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Field of Valor Event in Covina Works to Recognize and Assist Veterans

This past Veterans Day weekend marked the seventh annual commencement of Covina’s Field of Valor event located at Sierra Vista Intermediate School.

Organized by the Covina Rotary Club, this project is aimed at aiding the estimated 20% of homeless veterans currently residing in the United States, as well as putting together a magnificent display of patriotism.

Each year, over 2,000 American flags are donated by locals to commemorate a veteran of their choice. Attached to each of these flags is a description and service record of the commemorated hero, some of which date back to the Civil War and extend all the way to present Middle Eastern conflicts.

One of the emphasized characteristics in this massive display is the respectful attention paid to Medal of Honor recipients. All along the seemingly infinite expanse of rowed American flags exists an innumerable amount of those who received the highest military decoration awarded by the United States government.

Perhaps the most touching and intriguing part of the Field of Valor is the sheer variety of its commemorations. The differing stories of a soldier's service record attached from flag-to-flag tells the story of someone new - someone with a completely different background from the next, yet each serving for the same cause. It gives anyone walking through the field an indescribable feeling of gratitude and appreciation for this country’s veterans.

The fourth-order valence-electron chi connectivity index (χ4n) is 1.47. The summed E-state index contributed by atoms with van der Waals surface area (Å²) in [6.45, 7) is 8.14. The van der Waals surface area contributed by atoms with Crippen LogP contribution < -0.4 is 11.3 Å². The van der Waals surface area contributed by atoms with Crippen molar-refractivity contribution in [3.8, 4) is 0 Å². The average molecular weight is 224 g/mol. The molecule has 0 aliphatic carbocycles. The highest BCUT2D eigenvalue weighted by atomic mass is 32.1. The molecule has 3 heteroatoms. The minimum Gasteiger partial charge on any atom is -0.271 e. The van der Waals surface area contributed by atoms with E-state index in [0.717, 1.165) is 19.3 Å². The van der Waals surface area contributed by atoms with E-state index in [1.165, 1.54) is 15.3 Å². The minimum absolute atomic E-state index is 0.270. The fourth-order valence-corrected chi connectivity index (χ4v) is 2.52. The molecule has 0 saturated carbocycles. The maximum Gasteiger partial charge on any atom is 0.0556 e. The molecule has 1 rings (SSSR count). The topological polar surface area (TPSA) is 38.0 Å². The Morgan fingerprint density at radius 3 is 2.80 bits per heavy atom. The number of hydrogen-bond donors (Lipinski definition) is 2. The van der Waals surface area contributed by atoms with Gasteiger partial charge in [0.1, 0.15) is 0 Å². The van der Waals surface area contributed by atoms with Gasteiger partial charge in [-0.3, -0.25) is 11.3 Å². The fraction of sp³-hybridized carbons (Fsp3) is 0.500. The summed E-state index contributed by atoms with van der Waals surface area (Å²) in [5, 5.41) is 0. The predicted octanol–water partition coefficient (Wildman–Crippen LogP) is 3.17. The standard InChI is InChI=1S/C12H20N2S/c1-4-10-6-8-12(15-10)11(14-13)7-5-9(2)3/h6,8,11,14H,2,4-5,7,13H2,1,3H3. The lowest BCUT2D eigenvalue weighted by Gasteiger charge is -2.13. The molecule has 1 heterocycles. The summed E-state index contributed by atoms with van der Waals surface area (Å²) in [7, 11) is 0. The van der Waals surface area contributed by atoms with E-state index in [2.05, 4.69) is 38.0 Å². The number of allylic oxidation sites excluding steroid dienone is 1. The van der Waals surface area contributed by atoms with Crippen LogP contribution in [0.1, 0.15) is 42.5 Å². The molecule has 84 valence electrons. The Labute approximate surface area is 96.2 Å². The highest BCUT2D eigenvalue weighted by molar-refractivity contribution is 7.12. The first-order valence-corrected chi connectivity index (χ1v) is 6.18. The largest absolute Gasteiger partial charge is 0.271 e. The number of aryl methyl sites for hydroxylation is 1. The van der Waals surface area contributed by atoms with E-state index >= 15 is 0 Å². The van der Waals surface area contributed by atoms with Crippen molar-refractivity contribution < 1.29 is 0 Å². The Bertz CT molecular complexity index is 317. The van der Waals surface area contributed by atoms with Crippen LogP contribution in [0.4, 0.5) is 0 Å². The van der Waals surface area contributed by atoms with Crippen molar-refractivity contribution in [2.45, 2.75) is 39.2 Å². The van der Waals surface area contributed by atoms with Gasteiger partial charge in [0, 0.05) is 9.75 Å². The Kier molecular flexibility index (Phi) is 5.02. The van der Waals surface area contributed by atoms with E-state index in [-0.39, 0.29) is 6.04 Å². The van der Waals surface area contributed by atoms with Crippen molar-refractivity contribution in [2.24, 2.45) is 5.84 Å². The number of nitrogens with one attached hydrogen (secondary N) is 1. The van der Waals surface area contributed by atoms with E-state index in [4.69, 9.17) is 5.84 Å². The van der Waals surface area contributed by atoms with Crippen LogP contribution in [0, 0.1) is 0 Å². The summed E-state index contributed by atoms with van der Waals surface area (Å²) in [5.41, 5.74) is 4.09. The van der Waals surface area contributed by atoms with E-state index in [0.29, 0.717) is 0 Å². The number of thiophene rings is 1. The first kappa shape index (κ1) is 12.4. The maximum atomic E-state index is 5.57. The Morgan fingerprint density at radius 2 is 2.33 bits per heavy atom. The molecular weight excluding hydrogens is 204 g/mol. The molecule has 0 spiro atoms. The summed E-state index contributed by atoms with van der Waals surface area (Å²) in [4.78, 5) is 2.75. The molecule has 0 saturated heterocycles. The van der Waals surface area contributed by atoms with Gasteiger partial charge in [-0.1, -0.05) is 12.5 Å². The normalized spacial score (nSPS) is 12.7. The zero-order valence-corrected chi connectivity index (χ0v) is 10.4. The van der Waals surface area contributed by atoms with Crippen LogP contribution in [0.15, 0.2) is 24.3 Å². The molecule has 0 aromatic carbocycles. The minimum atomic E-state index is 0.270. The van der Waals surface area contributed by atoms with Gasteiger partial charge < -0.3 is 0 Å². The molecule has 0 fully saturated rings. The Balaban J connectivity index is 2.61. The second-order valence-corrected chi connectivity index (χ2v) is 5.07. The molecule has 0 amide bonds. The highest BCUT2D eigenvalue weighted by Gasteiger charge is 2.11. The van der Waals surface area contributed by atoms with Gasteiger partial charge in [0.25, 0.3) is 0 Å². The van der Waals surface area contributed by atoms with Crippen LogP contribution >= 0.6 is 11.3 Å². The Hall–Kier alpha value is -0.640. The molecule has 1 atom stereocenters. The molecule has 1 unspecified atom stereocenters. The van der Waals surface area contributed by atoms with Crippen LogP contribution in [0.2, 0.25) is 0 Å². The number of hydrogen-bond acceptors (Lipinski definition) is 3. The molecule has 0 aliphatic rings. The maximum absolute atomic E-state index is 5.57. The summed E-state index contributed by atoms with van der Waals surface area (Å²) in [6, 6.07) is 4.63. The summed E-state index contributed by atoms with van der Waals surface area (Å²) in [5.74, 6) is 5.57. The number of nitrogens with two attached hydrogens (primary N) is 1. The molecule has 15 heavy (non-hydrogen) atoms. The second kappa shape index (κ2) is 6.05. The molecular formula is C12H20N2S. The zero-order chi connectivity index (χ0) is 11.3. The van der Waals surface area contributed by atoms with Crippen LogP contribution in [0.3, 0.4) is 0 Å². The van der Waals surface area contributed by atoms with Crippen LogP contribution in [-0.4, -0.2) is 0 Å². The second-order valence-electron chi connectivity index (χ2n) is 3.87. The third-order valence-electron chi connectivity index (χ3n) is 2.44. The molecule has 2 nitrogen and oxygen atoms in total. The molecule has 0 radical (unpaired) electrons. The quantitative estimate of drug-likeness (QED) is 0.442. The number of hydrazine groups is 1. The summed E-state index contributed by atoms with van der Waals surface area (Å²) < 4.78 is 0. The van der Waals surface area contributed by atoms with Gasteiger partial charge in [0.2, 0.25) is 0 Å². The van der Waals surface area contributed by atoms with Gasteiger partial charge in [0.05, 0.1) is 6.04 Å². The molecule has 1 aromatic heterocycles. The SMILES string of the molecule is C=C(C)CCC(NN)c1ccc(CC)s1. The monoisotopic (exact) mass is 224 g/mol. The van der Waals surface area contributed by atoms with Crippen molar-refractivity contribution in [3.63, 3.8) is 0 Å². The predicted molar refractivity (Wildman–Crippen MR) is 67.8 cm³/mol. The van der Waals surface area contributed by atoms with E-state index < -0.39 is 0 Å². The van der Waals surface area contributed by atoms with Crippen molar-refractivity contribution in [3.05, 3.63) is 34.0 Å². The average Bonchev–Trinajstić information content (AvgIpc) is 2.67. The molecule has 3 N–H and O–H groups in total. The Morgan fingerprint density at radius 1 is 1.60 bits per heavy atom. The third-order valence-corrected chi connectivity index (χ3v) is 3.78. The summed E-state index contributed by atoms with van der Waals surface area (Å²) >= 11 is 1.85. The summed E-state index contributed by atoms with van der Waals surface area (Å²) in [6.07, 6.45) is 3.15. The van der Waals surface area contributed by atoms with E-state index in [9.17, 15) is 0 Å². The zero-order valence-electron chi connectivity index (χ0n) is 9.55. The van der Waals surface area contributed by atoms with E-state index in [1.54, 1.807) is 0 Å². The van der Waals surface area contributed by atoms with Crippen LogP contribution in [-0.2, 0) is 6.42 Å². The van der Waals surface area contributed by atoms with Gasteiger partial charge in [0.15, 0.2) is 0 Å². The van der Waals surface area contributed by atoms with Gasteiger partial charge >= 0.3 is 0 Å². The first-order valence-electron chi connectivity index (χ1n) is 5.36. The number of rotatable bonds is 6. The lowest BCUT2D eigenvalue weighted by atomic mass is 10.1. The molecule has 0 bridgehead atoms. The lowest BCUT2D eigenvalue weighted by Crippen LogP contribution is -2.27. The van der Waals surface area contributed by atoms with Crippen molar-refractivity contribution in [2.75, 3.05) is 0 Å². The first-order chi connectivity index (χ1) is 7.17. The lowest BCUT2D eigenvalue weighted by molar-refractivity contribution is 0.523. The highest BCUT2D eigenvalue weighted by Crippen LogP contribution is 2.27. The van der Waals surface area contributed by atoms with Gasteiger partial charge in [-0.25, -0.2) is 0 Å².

100% of all donations to the project and its sponsors are given straight back to veteran charities that work to assist underprivileged servicemen and women.

So far, Covina Rotary, with help from numerous other local organizations, has already taken four homeless veterans living in Azusa Canyon and placed them into housing. These same organizations have also worked to provide crucial financial aid to poverty-stricken veterans and their families.

Through projects like the Field of Valor, communities can work to not only recognize and pay respects toward America’s veterans, but also provide a beacon of hope for those heroes whose fight still isn’t over yet.

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